Markets draw a crowd

Four times a week, people from all over gather in Berkeley for one reason: to shop. Instead of designer-name stores stand canopies that sell fresh produce, flowers and even those much-needed morning coffees. The Farmers’ Market in Berkeley has been active since 1987 and it has been bringing the community together ever since.

The shoppers are drawn to the markets to browse and sample while talking and laughing with the vendors. Among the many stands are musicians, who set an easygoing tone with their acoustic music.

Browsing at the farmers’ market. Photo by Grace Carhart, Teen Observer.

There are about 55 different farms that bring their business to the market each time it is held. In addition to produce and vegetables, the businesses represented sell plants and flowers, various preserves and ice cream. Most vendors enjoy coming to the market, including Kari Sante of Flatland Flower Farm in Sebastopol, who loves “people- watching.” However, she appreciates the difference that the market makes in the community as well. Sante sells starter flower and vegetable plants, and she said that it is important to show people the benefits of organic and sustainable eating, especially in urban settings. The farm not only emphasizes the importance of fresh and healthy goods, but also locally grown products, especially if local means in your own backyard.

Francisco Lopez, from Challenge Horticulture in Half Moon Bay, also takes pleasure in selling at the Farmers’ Market. This past year has been the first year that the farm has participated in the market. The farm’s specialty is orchids, which are grown without pesticides. Once the Challenge Horticulture owners discovered the large market for orchids, they decided that it would be best for them to contribute to local businesses. They knew the positive consequences of their participation would be greatest at the Farmers’ Market.

Lopez, who understands the market’s effect on the community, remarked that, “we’re pretty lucky.” Having access to such fresh and wholesome products is not something that all people can brag about. Lopez loves that he helps expose people to better food and other products and also relishes in the community aspect of the market. He socializes with shoppers and other vendors, and finds that the Farmers’ Market, in addition to being beneficial to the area around Berkeley, is never a dull scene.

Flowers at the market. Photo by Grace Carhart, Teen Observer

Yet another business present at the market is Three Twins Ice Cream. Based in Petaluma with locations all over Northern California, the organic ice cream business is booming. Simon Gottlieb, whose son, Neal, founded the company, was glad to share the organization’s roots. His son started making ice cream with organic ingredients on his own. He would make the ice cream in the morning, sell it in the afternoon and in the evening he would clean up and do all the necessary paperwork. As a one-person operation, it was stressful, so Gottlieb eventually hired new people and expanded his business into the large-scale enterprise that it is today.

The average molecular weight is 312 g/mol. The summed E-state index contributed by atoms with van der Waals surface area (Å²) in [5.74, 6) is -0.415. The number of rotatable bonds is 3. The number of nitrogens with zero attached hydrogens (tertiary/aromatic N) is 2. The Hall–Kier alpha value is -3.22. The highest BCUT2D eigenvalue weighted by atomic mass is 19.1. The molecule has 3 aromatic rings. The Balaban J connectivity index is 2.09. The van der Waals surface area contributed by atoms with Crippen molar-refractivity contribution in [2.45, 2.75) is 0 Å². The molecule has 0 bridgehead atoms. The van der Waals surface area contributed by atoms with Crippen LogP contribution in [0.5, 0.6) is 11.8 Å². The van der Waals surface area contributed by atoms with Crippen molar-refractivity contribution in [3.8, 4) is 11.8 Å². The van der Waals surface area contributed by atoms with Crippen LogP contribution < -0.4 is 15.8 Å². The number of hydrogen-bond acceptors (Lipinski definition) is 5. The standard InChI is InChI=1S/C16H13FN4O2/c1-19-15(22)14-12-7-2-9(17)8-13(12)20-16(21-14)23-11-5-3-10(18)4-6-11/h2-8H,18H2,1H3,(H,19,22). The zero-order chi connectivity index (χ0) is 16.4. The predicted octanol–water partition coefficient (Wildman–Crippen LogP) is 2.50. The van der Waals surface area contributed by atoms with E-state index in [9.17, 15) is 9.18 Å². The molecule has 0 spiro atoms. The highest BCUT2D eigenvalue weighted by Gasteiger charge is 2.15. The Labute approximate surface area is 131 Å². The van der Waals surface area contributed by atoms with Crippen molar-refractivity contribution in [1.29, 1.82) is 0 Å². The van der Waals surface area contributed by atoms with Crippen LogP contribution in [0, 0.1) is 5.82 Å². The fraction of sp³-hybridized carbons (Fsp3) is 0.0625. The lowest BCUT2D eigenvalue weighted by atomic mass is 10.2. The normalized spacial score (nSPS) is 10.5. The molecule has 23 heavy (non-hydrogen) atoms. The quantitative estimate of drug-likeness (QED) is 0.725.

However large Three Twins Ice Cream has become, the company remains committed to providing delicious and organic desserts for the community. It is their sixth year at the market, and the vendors said they understand the importance of their presence. The farmers’ market is significant, “for people who want to eat healthy,” says Gottlieb. He volunteers at the stand for his son, and experiences forging connections with shoppers and other businesses.

Three Twins Ice Cream often buys fresh fruits from other vendors at the market because “they’re not fooling you.” The businesses don’t want to deceive thei customers, but instead help its customers build healthy habits.

The Ecology Center runs the farmers’ market. Dylan Cardiff of the center said he hopes the market will “keep us connected to where food comes from.” At the market, there is no need for a middle man; you meet the farmers and their representatives directly.

Peppers at the farmers’ market. Photo by Grace Carhart, Teen Observer.

Shopper Sylvia Strowe said, “I’ve always loved outdoor markets.” Strowe, who moved to San Francisco from New Jersey a years ago, feels a natural connection to the Farmers’ Market. Her ancestors were dairy farmers, so she is drawn to the market to reconnect with those roots. She enjoys the community aspect of the market, as it keeps ties alive between people, vendors and food. The farmers’ market keeps her inspired to try new things in the kitchen, but she said she cannot visit as much as she would like.